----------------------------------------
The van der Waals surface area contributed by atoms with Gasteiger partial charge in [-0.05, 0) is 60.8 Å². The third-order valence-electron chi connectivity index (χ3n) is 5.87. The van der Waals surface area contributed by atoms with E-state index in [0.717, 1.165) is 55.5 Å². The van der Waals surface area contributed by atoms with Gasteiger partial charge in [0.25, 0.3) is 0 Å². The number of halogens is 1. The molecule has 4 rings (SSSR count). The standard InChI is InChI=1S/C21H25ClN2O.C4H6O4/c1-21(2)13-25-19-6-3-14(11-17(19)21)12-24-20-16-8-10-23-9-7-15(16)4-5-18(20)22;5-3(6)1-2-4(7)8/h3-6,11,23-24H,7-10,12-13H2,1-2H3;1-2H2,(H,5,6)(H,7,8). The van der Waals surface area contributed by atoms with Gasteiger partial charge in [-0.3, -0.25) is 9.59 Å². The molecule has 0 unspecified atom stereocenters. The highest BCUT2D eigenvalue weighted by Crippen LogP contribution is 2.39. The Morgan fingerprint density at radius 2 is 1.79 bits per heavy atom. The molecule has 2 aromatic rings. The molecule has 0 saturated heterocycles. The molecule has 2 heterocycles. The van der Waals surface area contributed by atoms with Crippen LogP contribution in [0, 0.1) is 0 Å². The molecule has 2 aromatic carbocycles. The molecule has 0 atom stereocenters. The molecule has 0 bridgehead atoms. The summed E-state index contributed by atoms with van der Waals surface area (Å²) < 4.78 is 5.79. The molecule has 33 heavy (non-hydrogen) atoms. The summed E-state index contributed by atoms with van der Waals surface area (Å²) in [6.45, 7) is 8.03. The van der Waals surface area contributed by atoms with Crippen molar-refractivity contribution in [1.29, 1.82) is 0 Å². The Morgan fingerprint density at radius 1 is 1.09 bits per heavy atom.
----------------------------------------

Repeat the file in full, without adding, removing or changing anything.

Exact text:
The van der Waals surface area contributed by atoms with Gasteiger partial charge in [-0.05, 0) is 60.8 Å². The third-order valence-electron chi connectivity index (χ3n) is 5.87. The van der Waals surface area contributed by atoms with E-state index in [0.717, 1.165) is 55.5 Å². The van der Waals surface area contributed by atoms with Gasteiger partial charge in [0.25, 0.3) is 0 Å². The number of halogens is 1. The molecule has 4 rings (SSSR count). The standard InChI is InChI=1S/C21H25ClN2O.C4H6O4/c1-21(2)13-25-19-6-3-14(11-17(19)21)12-24-20-16-8-10-23-9-7-15(16)4-5-18(20)22;5-3(6)1-2-4(7)8/h3-6,11,23-24H,7-10,12-13H2,1-2H3;1-2H2,(H,5,6)(H,7,8). The van der Waals surface area contributed by atoms with Gasteiger partial charge in [-0.3, -0.25) is 9.59 Å². The molecule has 0 unspecified atom stereocenters. The highest BCUT2D eigenvalue weighted by Crippen LogP contribution is 2.39. The Morgan fingerprint density at radius 2 is 1.79 bits per heavy atom. The molecule has 2 aromatic rings. The molecule has 0 saturated heterocycles. The molecule has 2 heterocycles. The van der Waals surface area contributed by atoms with Crippen LogP contribution in [0, 0.1) is 0 Å². The molecule has 2 aromatic carbocycles. The molecule has 0 atom stereocenters. The molecule has 0 bridgehead atoms. The summed E-state index contributed by atoms with van der Waals surface area (Å²) < 4.78 is 5.79. The molecule has 33 heavy (non-hydrogen) atoms. The summed E-state index contributed by atoms with van der Waals surface area (Å²) in [6.45, 7) is 8.03. The van der Waals surface area contributed by atoms with Crippen molar-refractivity contribution in [1.29, 1.82) is 0 Å². The Morgan fingerprint density at radius 1 is 1.09 bits per heavy atom.